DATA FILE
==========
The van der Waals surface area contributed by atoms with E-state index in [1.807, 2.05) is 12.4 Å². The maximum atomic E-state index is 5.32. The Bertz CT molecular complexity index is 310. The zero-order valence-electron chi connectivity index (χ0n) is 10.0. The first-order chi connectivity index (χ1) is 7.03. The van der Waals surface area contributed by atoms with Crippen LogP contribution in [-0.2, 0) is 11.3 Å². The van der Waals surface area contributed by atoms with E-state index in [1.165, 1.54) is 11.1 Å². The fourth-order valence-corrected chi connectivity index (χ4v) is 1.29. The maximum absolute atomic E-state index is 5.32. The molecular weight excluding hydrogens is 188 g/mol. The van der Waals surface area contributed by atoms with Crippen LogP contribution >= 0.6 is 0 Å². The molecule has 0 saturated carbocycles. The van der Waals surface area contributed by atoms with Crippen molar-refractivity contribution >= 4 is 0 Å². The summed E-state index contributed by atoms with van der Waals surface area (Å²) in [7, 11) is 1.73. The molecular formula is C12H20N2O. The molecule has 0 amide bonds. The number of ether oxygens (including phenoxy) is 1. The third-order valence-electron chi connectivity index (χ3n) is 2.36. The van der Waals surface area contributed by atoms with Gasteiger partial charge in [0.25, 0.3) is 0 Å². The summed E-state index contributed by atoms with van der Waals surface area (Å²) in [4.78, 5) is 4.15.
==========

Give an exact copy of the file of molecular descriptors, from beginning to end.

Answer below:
The van der Waals surface area contributed by atoms with E-state index in [1.807, 2.05) is 12.4 Å². The maximum atomic E-state index is 5.32. The Bertz CT molecular complexity index is 310. The zero-order valence-electron chi connectivity index (χ0n) is 10.0. The first-order chi connectivity index (χ1) is 7.03. The van der Waals surface area contributed by atoms with Crippen LogP contribution in [-0.2, 0) is 11.3 Å². The van der Waals surface area contributed by atoms with E-state index in [1.165, 1.54) is 11.1 Å². The fourth-order valence-corrected chi connectivity index (χ4v) is 1.29. The maximum absolute atomic E-state index is 5.32. The molecular weight excluding hydrogens is 188 g/mol. The van der Waals surface area contributed by atoms with Crippen LogP contribution >= 0.6 is 0 Å². The molecule has 0 saturated carbocycles. The van der Waals surface area contributed by atoms with Crippen molar-refractivity contribution >= 4 is 0 Å². The summed E-state index contributed by atoms with van der Waals surface area (Å²) in [7, 11) is 1.73. The molecular formula is C12H20N2O. The molecule has 0 amide bonds. The number of ether oxygens (including phenoxy) is 1. The third-order valence-electron chi connectivity index (χ3n) is 2.36. The van der Waals surface area contributed by atoms with Gasteiger partial charge in [0.25, 0.3) is 0 Å². The summed E-state index contributed by atoms with van der Waals surface area (Å²) in [4.78, 5) is 4.15.